Almost all services are provided free of cost. However people with owner dogs are asked to pay a small amount, but are given free care if that is difficult for them. There is no charge for homeless dogs or wild animals. And we provide free medical treatment (and family planning) for life for dogs or puppies adopted from the Shelter to encourage their adoption.

Our Hospital

We provide full hospital care as required. Anything from an overnight stay to creatures requiring or needing care for months. If a case requires intensive, focused care for an extended period, we have an isolation intensive care ward in which it can be given.

For those that require care for very long periods or for life, we provide it in a setting where the patient is not isolated but together with other creatures. In particular we have a large veranda where there are a lot of puppies playing. It's also close to a lot of human activity ... doctors, staff, visitors.

This interaction with both animals (especially snuggling puppies) and loving humans is immensely important in the healing process.


Our Sanctuary

For animals that cannot survive on their own, we offer sanctuary for the rest of their natural lives. They are not kept in cages but freely live out their lives in the compound. It's a very good life. And they are very happy.
An example of the loving care we provide: On Sunday, January 10th 2010 we buried our beloved Lakshmi the cow.


We had rescued her from slaughter in a James Bond-like action drama almost two short years ago. She had been hit by a truck and Dr.Raja had lovingly nursed her back to health, every three days completely changing her bandage/cast, warding off infection, encouraging healing. She lost part of her right rear leg (just below the knee).

We had found a lovely home for her outside of town on Hari's estate where we were intending to place her but during the healing process (which took six months) we had come to love her. Her gentle nature ... Her sattvic presence ... Moving here and there around the Shelter garden ... Giving us her darshan. And so she was happy and content with us, and we decided to keep her.

Towards the end on a friday, she became weak and unable to garner enough strength to stand up on Friday. We contacted the one government veterinarian who was expert in large animals. He was in meetings all day and  unable to come that day. Dr.Raja arranged to meet him at the Shelter 7:30 Saturday morning. But it was getting cool here at night and we were concerned about her. In the evening, Dr. Raja had Prakash enclose her entire "resting area" with plastic to ward off any breeze and cold air and made a bed for her of straw covered with a blanket. Our staff picked her up and put her on it ... lying on her side). Late evening we were still concerned. Vishwa and I scanned the shops before closing and bought two extra "space heaters", and five wool blankets.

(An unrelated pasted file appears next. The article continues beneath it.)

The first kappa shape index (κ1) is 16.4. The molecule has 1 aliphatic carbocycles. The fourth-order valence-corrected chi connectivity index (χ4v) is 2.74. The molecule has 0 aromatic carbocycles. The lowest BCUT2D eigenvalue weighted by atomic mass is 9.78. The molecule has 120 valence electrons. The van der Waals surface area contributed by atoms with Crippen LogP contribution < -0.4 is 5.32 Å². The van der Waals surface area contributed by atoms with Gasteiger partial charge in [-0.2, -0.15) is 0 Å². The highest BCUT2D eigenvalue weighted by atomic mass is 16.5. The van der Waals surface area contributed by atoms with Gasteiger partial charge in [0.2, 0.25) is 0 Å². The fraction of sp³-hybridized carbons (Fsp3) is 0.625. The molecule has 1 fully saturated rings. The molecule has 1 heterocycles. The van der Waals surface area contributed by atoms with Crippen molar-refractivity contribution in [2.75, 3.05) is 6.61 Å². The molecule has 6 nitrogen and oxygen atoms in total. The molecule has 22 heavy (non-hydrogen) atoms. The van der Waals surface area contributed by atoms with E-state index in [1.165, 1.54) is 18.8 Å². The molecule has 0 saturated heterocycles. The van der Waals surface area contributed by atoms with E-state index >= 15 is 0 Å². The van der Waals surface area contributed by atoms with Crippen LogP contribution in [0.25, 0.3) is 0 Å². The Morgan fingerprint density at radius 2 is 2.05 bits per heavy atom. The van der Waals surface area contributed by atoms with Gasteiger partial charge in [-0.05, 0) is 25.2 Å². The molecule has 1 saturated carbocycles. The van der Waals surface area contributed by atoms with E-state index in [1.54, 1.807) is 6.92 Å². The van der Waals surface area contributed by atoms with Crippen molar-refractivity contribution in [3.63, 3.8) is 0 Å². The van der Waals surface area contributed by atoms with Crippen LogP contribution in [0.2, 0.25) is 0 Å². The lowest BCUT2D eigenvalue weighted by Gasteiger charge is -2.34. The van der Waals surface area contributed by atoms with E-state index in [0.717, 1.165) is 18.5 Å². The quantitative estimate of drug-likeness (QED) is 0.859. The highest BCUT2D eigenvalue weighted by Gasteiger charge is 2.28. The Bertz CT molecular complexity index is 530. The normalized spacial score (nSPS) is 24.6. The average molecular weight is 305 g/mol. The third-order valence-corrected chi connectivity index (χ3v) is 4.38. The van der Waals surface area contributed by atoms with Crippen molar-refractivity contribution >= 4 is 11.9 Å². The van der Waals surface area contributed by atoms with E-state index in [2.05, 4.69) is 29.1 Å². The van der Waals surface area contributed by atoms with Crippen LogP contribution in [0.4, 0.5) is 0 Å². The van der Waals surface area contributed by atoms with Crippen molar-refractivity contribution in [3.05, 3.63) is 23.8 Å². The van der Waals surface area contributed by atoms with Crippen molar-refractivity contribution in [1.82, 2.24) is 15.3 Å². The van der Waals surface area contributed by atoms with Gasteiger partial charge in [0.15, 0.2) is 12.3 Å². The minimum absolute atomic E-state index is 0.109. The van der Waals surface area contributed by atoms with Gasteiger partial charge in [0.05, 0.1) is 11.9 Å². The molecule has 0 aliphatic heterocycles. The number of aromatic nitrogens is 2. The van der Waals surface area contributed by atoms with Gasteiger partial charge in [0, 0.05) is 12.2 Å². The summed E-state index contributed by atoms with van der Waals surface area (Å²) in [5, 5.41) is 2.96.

She was comfortable. Prakash gave her a lot of extra attention and love during the night but she quietly left her body around 4:30am. We don't know why. She expired before the large animal expert had a chance to examine her.

Vishwa arranged for a beautiful burial. Her body was put on a flatbed bullock cart. It was adorned with vibutti (sacred ash) and cum-cum. Totally covered with yellow, blue and red flowers. Four photos of Bhagavan Ramana Maharshi (one with him and his beloved cow Lakshmi, another with Jackie the dog), a photo of Satya Sai Baba, and a print of Chenrizig (the four armed aspect of Avalokateshwara, the Tibetan Buddhist bodhisattva of compassion). There was a large yellow garland (six inches in diameter) encircling most of her body. She actually looked beautiful and peaceful.

Eight of us followed the bullock cart, on foot, as we slowly made our way to a quiet remote burial spot facing sacred Arunachala that Vishwa had found. We threw flower petals on the road the entire way as is the Hindu custom. The eight young men lifted her body off the cart and gently placed it in the prepared grave. We said brief prayers. We all participated in covering her with the earth.

It rained for five minutes immediately after we finished ... a blessing and very auspicious. The grave site was prepared beautifully. A large cluster of incense was placed on it. Camphor was burned at the foot and head. Vibutti and cumcum was liberally sprinkled all over. The large garland was placed on top of the dirt mound. And as is the local custom a small pool of milk was poured, with a stick of incense placed in the middle ... beginning and ending of life with milk. We will miss her.

  • 1
  • 2

longshot3Our sanctuary is located in Tiruvannamalai, Tamil Nadu, S. India - Chengham Road opposite the Government Art College